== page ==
Hilarious. Absurd. Upping the stakes at every turn. Even these praises don’t do justice to the Elon University Performing Arts Department’s production of “Reckless.” Craig Lucas’ dark comedy uses Christmastime as the backdrop to tragedy, as protagonist Rachel runs away after her husband takes a contract out on her life. Rachel finds sanctuary in Springfield, Massachusetts, with Lloyd, a kindly social worker, and his deaf, paraplegic partner Pooty.

Nothing is what it seems. This show is quirky and committed to its eccentricities, both in script and with a cast dedicated to bringing this off-kilter world to life.

All the madness happens during Christmas, the holiday of cheer and togetherness, which becomes an ironic setting for the downturn in every character’s life. The setting creates a particular degree of heartbreak, since it is Rachel’s favorite time of year, but it continually brings the worst times of her life.

It adds complexity to the classic Norman Rockwell portrayal of Christmas — a time brimming with drama, heartbreak and the occasional contracted killing under the surface. It brings a new depth to the story that another setting couldn’t.

“Reckless” is a show that isn’t afraid to go off the rails. Some moments can make the audience’s heads spin in shock, but that’s only natural for a play that boasts acquitted killers who write bestsellers and a game show called “Your Mother or Your Wife.” It has a Mr. Miyagi quality to it — it may not always make sense, but the payoff to quirky twists satisfies in the end.

The absurdity of the play is grounded in the authenticity of the characters’ relationships, which the actors execute gracefully. The deep sense of caring between the three leads — Rachel, Lloyd and Pooty — is heartwarming. The therapists shed light on a more somber, reflective side to Rachel.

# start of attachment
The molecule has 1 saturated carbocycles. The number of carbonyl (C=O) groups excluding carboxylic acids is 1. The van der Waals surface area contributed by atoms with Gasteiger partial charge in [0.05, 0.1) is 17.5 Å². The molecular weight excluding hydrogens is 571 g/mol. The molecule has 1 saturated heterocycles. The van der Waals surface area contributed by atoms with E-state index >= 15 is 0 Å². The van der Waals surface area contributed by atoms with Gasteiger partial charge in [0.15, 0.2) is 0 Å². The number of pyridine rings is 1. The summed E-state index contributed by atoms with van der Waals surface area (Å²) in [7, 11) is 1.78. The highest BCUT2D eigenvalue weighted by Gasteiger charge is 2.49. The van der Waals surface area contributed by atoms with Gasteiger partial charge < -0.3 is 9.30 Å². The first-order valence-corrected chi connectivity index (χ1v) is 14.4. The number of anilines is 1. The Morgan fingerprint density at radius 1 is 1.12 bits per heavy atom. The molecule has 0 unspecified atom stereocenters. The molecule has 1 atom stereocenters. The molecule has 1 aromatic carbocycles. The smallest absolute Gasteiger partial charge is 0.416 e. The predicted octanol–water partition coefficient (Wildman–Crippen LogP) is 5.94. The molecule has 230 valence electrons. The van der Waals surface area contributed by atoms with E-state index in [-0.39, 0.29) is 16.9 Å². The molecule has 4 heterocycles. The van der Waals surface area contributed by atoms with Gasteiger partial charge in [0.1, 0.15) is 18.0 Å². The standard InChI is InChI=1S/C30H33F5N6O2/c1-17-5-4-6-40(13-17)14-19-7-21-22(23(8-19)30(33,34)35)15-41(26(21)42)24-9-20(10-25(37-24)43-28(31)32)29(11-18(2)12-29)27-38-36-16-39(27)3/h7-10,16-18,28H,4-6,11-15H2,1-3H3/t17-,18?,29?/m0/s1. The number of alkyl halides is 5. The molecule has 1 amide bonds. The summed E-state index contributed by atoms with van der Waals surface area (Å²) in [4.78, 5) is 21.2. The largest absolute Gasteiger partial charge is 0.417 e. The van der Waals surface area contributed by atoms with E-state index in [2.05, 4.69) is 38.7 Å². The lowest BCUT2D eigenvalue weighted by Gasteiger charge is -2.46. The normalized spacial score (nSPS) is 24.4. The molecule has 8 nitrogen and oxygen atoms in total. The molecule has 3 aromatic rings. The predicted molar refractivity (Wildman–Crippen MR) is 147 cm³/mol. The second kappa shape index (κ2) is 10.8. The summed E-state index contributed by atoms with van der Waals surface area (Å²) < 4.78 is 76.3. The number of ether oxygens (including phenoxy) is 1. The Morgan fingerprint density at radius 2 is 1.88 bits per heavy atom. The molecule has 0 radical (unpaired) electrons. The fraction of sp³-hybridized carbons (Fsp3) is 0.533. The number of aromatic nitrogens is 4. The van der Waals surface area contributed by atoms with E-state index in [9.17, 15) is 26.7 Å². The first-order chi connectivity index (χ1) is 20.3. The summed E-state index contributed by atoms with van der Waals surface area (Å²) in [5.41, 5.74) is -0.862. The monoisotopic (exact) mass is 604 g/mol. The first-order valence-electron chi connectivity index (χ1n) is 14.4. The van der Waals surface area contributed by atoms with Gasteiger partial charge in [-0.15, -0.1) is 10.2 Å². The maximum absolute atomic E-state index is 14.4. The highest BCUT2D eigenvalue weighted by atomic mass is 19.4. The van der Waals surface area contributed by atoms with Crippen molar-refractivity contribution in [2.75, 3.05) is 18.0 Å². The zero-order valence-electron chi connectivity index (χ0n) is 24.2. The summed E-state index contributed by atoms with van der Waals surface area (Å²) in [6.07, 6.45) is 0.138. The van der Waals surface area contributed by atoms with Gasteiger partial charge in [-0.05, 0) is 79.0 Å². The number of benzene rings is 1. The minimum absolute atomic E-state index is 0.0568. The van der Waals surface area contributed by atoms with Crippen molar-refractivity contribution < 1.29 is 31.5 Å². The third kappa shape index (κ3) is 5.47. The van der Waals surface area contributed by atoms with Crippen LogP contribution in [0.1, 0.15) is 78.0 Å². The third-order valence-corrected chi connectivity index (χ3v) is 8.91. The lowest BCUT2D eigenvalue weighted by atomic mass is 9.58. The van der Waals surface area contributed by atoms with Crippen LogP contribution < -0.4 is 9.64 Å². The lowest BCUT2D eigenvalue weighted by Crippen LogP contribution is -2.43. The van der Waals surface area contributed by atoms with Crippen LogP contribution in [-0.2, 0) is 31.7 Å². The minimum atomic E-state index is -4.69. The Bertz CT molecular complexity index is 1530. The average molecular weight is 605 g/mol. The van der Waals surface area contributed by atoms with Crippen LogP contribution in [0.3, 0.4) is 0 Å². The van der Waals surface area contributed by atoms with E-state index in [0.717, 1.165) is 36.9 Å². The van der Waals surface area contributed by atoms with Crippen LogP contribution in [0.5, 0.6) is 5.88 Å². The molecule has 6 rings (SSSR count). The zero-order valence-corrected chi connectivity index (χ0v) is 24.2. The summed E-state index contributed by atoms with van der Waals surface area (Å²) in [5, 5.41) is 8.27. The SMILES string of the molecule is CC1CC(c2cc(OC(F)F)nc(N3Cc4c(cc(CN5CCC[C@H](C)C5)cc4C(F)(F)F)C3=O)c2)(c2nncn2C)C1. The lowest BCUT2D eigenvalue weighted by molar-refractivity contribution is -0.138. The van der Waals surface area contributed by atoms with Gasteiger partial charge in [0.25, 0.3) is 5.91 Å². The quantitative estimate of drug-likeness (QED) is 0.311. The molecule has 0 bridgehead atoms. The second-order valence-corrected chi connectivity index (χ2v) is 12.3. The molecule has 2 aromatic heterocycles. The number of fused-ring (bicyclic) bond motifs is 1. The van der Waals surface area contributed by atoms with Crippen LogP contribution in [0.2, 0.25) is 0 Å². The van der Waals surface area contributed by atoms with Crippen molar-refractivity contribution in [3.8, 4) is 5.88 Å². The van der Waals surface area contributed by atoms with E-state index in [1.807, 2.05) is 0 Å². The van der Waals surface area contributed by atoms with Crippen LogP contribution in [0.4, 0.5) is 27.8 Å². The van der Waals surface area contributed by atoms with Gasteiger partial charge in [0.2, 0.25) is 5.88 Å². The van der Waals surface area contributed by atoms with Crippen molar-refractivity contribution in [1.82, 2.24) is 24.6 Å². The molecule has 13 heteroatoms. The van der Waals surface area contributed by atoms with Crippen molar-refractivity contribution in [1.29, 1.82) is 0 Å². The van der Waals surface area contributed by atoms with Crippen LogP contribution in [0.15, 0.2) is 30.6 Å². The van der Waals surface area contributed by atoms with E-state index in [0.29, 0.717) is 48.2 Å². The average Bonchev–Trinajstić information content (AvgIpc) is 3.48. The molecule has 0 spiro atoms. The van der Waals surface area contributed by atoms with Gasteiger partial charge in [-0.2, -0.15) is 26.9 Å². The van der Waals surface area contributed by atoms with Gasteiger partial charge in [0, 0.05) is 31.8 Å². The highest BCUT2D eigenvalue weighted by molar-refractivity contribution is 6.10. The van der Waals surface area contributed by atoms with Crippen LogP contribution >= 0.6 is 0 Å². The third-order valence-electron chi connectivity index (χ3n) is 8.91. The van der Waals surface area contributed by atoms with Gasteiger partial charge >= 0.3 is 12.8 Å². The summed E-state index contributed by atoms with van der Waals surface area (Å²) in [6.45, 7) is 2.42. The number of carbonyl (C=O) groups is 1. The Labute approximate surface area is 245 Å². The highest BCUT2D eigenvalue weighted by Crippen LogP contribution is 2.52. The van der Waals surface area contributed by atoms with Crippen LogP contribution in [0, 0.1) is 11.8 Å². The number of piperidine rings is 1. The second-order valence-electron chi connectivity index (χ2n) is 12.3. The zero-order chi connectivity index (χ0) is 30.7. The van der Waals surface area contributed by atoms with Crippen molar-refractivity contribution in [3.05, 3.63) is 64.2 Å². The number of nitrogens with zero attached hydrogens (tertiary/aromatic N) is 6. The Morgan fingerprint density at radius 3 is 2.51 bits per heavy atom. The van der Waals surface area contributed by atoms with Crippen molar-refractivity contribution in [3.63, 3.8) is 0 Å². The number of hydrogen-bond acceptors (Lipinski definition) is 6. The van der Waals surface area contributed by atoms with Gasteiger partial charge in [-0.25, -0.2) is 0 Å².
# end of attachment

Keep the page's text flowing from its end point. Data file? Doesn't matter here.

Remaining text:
Each character brings out something new from the others, helping each one add layers to their personalities until the audience is left with the broken but still endearing people on stage. The best way to invest in a play is to buy stock in its characters, and “Reckless” is bursting with value.

The heart of the show lies on the confident shoulders of its star, sophomore Nicole Bloom. Bloom shines as the helplessly optimistic and scatterbrained Rachel, a character who can be unfailingly positive and still tumble into a downward spiral.

She navigates this emotional landscape convincingly. Each emotion is executed with so much raw drive, it will be hard to separate Bloom from her “Reckless” counterpart in weeks to come.

A dark comedy like “Reckless” is hard to get used to at first, full of uncomfortable humor that you’re not sure if you should respond to with a laugh or a gasp. Audience members may ask themselves, “is laughing at this joke revealing some sick, twisted part of my soul to the rest of the audience? Should I laugh boastfully, or would a soft chuckle be more appropriate?”

But “Reckless” requires the audience to move past those notions quickly because the dark quips are sharp and worthy of hearty laughter. By the end, you forget there was even discomfort in the first place.

The cast and crew can count “Reckless” another win for the department. While this may not be as straight-laced as many theater goers are used to, the cast takes its quirks in stride, creating a complex and meaningful theater experience that redefines the Christmas spirit and how we continually reshape our lives when things fall apart.